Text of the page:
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Title: Exploiting tightly-coupled cores
Author: Bates, Daniel
Awarding Body: University of Cambridge
Current Institution: University of Cambridge
Date of Award: 2014
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As we move steadily through the multicore era, and the number of processing cores on each chip continues to rise, parallel computation becomes increasingly important. However, parallelising an application is often difficult because of dependencies between different regions of code which require cores to communicate. Communication is usually slow compared to computation, and so restricts the opportunities for profitable parallelisation. In this work, I explore the opportunities provided when communication between cores has a very low latency and low energy cost. I observe that there are many different ways in which multiple cores can be used to execute a program, allowing more parallelism to be exploited in more situations, and also providing energy savings in some cases. Individual cores can be made very simple and efficient because they do not need to exploit parallelism internally. The communication patterns between cores can be updated frequently to reflect the parallelism available at the time, allowing better utilisation than specialised hardware which is used infrequently. In this dissertation I introduce Loki: a homogeneous, tiled architecture made up of many simple, tightly-coupled cores. I demonstrate the benefits in both performance and energy consumption which can be achieved with this arrangement and observe that it is also likely to have lower design and validation costs and be easier to optimise. I then determine exactly where the performance bottlenecks of the design are, and where the energy is consumed, and look into some more-advanced optimisations which can make parallelism even more profitable.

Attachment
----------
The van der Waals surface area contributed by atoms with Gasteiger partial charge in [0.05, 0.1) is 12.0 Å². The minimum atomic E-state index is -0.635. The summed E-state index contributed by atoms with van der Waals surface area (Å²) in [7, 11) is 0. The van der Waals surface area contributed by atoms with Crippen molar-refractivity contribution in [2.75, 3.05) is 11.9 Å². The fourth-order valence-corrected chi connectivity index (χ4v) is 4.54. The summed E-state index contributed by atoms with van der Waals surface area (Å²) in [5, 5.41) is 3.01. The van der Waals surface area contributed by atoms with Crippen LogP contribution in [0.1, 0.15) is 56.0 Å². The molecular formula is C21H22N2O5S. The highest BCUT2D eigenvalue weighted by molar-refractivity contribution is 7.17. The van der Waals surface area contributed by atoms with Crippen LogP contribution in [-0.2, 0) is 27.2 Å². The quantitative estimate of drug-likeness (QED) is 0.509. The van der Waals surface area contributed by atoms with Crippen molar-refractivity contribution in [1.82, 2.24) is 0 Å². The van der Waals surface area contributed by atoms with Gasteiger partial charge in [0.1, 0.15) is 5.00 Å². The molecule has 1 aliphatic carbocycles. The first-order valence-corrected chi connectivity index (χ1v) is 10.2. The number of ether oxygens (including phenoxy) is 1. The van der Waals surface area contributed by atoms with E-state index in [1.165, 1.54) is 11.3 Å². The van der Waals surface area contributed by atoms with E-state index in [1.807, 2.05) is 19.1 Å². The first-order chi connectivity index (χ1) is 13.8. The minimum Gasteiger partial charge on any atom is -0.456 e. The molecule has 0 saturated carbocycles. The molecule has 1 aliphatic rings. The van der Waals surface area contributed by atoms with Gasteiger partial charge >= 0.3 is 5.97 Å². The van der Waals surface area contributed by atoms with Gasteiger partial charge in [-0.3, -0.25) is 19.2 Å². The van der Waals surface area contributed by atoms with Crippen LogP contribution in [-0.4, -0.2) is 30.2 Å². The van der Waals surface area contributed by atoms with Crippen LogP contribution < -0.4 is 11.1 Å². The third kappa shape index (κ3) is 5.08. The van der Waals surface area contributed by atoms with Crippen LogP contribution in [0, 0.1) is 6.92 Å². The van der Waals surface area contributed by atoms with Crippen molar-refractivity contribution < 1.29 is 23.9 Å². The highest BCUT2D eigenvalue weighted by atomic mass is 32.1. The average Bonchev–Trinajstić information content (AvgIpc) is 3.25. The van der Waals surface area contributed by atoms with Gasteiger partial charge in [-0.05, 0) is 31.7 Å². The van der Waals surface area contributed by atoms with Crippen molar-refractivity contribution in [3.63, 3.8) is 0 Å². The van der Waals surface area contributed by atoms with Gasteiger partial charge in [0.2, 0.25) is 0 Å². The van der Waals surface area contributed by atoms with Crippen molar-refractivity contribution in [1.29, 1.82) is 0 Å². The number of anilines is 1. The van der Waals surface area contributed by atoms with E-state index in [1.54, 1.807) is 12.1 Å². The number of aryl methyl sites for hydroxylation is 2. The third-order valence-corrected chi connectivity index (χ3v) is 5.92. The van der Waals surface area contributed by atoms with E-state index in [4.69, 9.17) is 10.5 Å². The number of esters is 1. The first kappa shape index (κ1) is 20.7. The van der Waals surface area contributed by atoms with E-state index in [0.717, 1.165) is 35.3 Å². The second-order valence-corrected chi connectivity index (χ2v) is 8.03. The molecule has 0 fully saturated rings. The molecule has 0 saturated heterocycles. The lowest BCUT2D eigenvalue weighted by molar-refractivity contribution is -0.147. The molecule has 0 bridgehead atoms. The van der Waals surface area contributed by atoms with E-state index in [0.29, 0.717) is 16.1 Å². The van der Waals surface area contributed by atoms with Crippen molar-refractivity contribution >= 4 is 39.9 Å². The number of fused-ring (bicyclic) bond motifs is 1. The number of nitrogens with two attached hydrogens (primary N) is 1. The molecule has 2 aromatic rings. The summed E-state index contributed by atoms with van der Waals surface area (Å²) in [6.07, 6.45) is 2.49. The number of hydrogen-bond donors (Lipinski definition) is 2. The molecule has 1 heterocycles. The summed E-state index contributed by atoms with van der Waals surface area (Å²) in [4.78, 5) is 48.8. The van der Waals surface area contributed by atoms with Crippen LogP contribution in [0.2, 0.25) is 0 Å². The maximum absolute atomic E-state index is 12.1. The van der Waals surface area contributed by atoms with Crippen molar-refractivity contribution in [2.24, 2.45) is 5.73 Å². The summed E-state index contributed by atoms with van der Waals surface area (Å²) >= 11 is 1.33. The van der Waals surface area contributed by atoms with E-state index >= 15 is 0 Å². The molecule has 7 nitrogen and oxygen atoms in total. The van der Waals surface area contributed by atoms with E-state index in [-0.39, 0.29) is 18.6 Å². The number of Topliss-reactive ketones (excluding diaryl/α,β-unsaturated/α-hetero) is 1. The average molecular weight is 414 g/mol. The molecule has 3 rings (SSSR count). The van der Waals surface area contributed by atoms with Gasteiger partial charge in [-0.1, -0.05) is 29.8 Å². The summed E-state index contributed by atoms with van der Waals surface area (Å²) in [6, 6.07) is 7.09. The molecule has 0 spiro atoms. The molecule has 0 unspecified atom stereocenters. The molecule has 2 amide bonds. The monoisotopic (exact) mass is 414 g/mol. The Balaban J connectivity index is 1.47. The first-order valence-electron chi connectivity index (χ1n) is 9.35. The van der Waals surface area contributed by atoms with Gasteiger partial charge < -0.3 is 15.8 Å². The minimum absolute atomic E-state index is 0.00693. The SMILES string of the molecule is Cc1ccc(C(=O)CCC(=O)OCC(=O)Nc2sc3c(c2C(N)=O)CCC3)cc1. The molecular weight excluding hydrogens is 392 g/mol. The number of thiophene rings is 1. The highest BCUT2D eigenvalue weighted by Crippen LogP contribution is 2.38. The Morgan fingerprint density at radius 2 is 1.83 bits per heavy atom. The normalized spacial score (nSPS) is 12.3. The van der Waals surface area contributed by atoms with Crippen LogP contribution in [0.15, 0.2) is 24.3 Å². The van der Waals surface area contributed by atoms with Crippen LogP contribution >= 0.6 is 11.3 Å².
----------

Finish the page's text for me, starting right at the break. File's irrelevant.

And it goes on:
Supervisor: Not available Sponsor: Not available
Qualification Name: Thesis (Ph.D.) Qualification Level: Doctoral
Keywords: computer architecture ; parallel ; manycore ; homogeneity ; Loki